Melitara subumbrella facts for kids
Quick facts for kidsMelitara subumbrella
Melitara subumbrella is a species of snout moth in the genus Melitara. It was described by Harrison Gray Dyar Jr. in 1925. It is widespread in western North America, from southern Alberta and Saskatchewan to southern Arizona, central Texas, southern New Mexico and south-eastern California.
The wingspan is 35–52 mm. The forewings are long, narrow and uniformly gray or brownish gray, generally with dark lines along the veins. The hindwings are broad and white, often with grayish or grayish-brown margins. Adults are on wing from March to May. A second generation may occur on some locations, with adults on wing from October to November.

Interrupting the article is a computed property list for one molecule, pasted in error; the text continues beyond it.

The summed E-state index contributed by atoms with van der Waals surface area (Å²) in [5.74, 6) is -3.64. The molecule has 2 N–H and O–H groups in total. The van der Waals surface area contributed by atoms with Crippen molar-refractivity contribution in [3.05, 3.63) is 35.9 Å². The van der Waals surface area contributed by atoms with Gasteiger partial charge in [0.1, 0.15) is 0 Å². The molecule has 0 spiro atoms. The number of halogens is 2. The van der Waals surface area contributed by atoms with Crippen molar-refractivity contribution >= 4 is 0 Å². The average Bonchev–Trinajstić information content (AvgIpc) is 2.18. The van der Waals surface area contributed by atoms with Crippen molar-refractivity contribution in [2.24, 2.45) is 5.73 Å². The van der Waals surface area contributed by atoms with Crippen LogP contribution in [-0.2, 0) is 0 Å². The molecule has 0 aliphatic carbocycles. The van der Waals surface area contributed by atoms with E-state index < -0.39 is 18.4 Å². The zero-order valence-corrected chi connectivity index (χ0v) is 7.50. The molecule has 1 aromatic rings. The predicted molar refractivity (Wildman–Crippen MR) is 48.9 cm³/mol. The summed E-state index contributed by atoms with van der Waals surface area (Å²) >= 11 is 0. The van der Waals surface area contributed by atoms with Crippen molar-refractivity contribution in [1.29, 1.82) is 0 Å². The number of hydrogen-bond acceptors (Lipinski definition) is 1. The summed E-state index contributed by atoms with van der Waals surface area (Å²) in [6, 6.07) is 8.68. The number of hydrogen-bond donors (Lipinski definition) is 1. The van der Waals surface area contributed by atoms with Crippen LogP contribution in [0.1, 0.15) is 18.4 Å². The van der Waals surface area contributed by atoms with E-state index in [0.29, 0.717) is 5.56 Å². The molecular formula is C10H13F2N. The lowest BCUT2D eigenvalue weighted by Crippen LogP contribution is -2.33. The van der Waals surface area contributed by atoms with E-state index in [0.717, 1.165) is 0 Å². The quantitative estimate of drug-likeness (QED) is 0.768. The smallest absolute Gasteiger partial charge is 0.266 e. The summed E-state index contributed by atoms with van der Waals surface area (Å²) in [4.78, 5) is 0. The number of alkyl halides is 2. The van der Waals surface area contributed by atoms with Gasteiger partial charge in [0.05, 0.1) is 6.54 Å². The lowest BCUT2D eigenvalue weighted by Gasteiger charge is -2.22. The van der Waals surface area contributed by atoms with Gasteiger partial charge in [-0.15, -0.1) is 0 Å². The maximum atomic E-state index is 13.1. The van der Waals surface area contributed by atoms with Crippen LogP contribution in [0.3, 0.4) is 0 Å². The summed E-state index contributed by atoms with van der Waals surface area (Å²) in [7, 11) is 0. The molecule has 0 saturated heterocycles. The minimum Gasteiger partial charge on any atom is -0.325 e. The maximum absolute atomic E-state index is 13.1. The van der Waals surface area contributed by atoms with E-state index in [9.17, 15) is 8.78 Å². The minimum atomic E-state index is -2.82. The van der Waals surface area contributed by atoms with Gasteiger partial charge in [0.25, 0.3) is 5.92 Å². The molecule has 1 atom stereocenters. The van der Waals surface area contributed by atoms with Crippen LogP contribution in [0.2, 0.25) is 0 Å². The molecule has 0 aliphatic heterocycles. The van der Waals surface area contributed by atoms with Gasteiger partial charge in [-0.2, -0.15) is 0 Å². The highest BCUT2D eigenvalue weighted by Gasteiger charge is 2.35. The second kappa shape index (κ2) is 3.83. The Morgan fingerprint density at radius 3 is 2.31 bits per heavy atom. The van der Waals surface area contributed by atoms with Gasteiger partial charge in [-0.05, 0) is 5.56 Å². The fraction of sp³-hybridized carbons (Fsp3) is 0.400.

The larvae feed on Opuntia basilaris, Opuntia ficus-indica, Opuntia macrorhiza var. macrorhiza, Opuntia atrispina, Opuntia phaeacantha, Opuntia polyacantha and Opuntia violaceae var. macrocentra. Young larvae are gregarious and prefer to feed on cactus fruit. Later instars tunnel in the cladodes and final instars may tunnel into the underground parts of the host plant. Pupation usually occurs in debris. Mature larvae are white with light purple cross-bands.
Melitara subumbrella Facts for Kids. Kiddle Encyclopedia.